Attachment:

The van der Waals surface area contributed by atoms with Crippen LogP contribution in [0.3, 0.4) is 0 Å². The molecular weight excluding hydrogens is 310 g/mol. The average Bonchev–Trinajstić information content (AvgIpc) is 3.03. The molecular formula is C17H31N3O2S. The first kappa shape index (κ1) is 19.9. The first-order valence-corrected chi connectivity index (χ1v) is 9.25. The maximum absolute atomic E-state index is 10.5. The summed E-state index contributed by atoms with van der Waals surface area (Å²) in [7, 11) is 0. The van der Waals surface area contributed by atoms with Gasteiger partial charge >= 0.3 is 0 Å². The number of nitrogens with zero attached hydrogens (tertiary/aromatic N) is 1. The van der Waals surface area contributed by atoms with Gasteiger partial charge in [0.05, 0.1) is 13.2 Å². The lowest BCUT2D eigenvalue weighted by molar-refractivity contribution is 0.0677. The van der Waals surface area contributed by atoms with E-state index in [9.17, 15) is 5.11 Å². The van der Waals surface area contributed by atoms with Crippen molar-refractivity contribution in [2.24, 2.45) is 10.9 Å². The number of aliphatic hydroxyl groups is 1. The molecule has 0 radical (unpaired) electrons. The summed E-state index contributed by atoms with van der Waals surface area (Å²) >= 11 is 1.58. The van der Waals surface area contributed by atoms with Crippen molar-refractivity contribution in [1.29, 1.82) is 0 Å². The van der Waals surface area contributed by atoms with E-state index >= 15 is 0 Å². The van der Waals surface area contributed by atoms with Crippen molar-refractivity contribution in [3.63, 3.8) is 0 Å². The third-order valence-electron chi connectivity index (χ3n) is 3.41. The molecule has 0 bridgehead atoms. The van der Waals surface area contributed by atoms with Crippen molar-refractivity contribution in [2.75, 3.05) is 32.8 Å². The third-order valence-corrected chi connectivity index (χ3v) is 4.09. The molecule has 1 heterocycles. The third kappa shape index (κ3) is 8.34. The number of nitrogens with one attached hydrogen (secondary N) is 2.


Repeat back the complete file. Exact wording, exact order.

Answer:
The van der Waals surface area contributed by atoms with Crippen LogP contribution in [0.3, 0.4) is 0 Å². The molecular weight excluding hydrogens is 310 g/mol. The average Bonchev–Trinajstić information content (AvgIpc) is 3.03. The molecular formula is C17H31N3O2S. The first kappa shape index (κ1) is 19.9. The first-order valence-corrected chi connectivity index (χ1v) is 9.25. The maximum absolute atomic E-state index is 10.5. The summed E-state index contributed by atoms with van der Waals surface area (Å²) in [7, 11) is 0. The van der Waals surface area contributed by atoms with Gasteiger partial charge >= 0.3 is 0 Å². The number of nitrogens with zero attached hydrogens (tertiary/aromatic N) is 1. The van der Waals surface area contributed by atoms with Gasteiger partial charge in [0.05, 0.1) is 13.2 Å². The lowest BCUT2D eigenvalue weighted by molar-refractivity contribution is 0.0677. The van der Waals surface area contributed by atoms with E-state index in [9.17, 15) is 5.11 Å². The van der Waals surface area contributed by atoms with Crippen molar-refractivity contribution in [2.24, 2.45) is 10.9 Å². The number of aliphatic hydroxyl groups is 1. The molecule has 0 radical (unpaired) electrons. The summed E-state index contributed by atoms with van der Waals surface area (Å²) >= 11 is 1.58. The van der Waals surface area contributed by atoms with Crippen molar-refractivity contribution in [1.29, 1.82) is 0 Å². The van der Waals surface area contributed by atoms with E-state index >= 15 is 0 Å². The van der Waals surface area contributed by atoms with Crippen molar-refractivity contribution in [3.63, 3.8) is 0 Å². The third-order valence-electron chi connectivity index (χ3n) is 3.41. The molecule has 0 bridgehead atoms. The van der Waals surface area contributed by atoms with Crippen molar-refractivity contribution in [2.75, 3.05) is 32.8 Å². The third-order valence-corrected chi connectivity index (χ3v) is 4.09. The molecule has 1 heterocycles. The third kappa shape index (κ3) is 8.34. The number of nitrogens with one attached hydrogen (secondary N) is 2.